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Celine Dion shares how stiff person syndrome has affected singing

Celine Dion said singing with stiff person syndrome feels like "somebody's strangling you." File Photo by Jim Ruymen/UPI
1 of 3 | Celine Dion said singing with stiff person syndrome feels like "somebody's strangling you." File Photo by Jim Ruymen/UPI | License Photo

June 7 (UPI) -- Celine Dion is opening up about how stiff person syndrome affects her singing voice.

The 56-year-old singer discussed her battle with the rare neurological disorder in a preview released Friday on Today of a new interview with Hoda Kotb.

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Dion said singing with stiff person syndrome feels "like somebody's strangling you" and pushing on your larynx, affecting her pitch and causing painful muscle spasms.

She said the disease can also affect a person's abdomen, spine and ribs, and has caused cramping in her feet and hands.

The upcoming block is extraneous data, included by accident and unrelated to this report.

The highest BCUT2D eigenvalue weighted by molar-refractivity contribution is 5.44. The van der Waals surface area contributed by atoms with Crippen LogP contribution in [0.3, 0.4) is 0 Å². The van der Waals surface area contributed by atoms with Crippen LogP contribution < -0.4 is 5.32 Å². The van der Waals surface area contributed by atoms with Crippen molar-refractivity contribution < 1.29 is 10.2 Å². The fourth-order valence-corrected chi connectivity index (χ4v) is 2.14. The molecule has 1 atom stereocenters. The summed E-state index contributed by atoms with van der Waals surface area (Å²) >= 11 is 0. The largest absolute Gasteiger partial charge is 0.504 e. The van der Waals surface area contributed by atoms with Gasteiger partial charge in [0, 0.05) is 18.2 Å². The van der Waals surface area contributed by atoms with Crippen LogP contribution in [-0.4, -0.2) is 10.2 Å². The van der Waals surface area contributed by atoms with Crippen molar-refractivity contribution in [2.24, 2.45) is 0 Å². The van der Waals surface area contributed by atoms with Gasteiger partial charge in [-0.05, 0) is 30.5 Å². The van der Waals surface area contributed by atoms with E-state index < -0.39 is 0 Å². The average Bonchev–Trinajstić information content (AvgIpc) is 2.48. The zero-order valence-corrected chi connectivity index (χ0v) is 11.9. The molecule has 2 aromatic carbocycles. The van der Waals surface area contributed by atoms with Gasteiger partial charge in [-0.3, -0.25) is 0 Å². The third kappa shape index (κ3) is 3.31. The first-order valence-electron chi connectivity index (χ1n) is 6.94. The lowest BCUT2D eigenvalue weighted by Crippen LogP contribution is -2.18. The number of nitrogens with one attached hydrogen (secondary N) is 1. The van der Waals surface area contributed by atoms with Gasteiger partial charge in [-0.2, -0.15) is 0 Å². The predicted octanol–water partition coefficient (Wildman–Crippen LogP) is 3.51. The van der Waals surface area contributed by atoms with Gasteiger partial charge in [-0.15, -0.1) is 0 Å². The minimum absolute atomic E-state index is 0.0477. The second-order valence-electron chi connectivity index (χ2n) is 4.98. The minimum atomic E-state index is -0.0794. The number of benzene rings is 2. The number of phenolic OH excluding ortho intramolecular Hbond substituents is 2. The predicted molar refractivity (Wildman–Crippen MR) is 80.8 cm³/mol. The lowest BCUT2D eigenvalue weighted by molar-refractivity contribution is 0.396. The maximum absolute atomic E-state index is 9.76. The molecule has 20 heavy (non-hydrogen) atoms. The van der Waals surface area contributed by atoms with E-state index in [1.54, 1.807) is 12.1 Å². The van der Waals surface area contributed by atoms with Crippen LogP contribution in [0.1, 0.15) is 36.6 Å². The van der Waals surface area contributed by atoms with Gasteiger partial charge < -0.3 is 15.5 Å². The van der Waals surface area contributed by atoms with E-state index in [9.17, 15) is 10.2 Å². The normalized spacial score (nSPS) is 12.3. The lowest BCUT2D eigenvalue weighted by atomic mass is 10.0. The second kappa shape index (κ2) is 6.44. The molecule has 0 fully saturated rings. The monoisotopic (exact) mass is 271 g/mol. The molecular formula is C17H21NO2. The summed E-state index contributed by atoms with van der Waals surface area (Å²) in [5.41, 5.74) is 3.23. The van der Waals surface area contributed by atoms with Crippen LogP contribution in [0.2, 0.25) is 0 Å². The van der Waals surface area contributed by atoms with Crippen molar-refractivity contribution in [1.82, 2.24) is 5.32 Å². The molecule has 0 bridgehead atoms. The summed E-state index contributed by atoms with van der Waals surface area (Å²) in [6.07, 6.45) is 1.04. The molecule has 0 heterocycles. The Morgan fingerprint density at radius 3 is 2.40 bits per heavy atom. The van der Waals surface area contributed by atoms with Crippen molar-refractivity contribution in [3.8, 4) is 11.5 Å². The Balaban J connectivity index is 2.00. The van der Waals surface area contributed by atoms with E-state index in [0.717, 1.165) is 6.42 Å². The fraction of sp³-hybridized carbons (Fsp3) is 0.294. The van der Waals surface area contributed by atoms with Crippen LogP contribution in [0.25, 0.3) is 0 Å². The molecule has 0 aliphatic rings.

"It's cramping but it's in a position of like, you cannot unlock them. I had broken ribs at one point because sometimes when it's very severe it can break [a rib]," she added of the spasms.

The full interview will air Tuesday at 10 p.m. EDT on NBC.

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Dion went public about her battle with stiff person syndrome in December 2022.

The singer is the subject of the new documentary I Am: Celine Dion, which explores her life and career, with a focus on her health issues.

"I'm working hard every day, but I have to admit, it's been a struggle," Dion said in a trailer for the film.

"I miss it so much. The people, I miss them," she added of performing. "If I can't run, I'll walk. If I can't walk, I'll crawl. And I won't stop."

I Am: Celine Dion premieres June 25 on Prime Video.

Celine Dion turns 55: a look back

Dion rehearses at the Beacon Theatre in New York City, Dec. 9, 1997, for the Dec. 10 live television production of "Gift of Song" which celebrated the 50th anniversary of the U.S. Committee for UNICEF. File Photo by Ezio Petersen/UPI | License Photo

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